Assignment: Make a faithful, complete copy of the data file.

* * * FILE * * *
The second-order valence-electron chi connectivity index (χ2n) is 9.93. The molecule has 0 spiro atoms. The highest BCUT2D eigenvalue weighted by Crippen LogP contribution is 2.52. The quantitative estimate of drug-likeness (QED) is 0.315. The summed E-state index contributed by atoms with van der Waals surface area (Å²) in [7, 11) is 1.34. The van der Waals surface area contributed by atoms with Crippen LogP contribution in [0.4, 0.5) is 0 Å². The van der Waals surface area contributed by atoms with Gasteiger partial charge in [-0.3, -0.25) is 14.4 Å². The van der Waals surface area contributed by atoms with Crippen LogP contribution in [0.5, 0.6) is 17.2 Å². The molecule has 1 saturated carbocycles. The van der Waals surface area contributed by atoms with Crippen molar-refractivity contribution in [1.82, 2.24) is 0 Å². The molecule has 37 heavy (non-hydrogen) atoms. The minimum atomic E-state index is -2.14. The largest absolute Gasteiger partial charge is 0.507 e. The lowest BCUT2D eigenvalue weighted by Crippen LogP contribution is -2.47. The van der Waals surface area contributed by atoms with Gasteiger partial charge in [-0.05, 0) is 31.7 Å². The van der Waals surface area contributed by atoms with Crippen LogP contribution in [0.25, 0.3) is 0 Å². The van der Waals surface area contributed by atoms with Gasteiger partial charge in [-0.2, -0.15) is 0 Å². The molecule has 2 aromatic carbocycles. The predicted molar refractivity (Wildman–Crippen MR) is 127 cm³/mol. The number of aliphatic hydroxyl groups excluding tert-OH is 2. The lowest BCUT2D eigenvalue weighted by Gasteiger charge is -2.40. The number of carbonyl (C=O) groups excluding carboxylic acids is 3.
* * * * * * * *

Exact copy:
The second-order valence-electron chi connectivity index (χ2n) is 9.93. The molecule has 0 spiro atoms. The highest BCUT2D eigenvalue weighted by Crippen LogP contribution is 2.52. The quantitative estimate of drug-likeness (QED) is 0.315. The summed E-state index contributed by atoms with van der Waals surface area (Å²) in [7, 11) is 1.34. The van der Waals surface area contributed by atoms with Crippen LogP contribution in [0.4, 0.5) is 0 Å². The van der Waals surface area contributed by atoms with Gasteiger partial charge in [-0.3, -0.25) is 14.4 Å². The van der Waals surface area contributed by atoms with Crippen LogP contribution in [0.5, 0.6) is 17.2 Å². The molecule has 1 saturated carbocycles. The van der Waals surface area contributed by atoms with Crippen molar-refractivity contribution in [1.82, 2.24) is 0 Å². The molecule has 37 heavy (non-hydrogen) atoms. The minimum atomic E-state index is -2.14. The largest absolute Gasteiger partial charge is 0.507 e. The lowest BCUT2D eigenvalue weighted by Crippen LogP contribution is -2.47. The van der Waals surface area contributed by atoms with Gasteiger partial charge in [-0.05, 0) is 31.7 Å². The van der Waals surface area contributed by atoms with Crippen LogP contribution in [0.25, 0.3) is 0 Å². The van der Waals surface area contributed by atoms with Gasteiger partial charge in [-0.2, -0.15) is 0 Å². The molecule has 2 aromatic carbocycles. The predicted molar refractivity (Wildman–Crippen MR) is 127 cm³/mol. The number of aliphatic hydroxyl groups excluding tert-OH is 2. The lowest BCUT2D eigenvalue weighted by Gasteiger charge is -2.40. The number of carbonyl (C=O) groups excluding carboxylic acids is 3.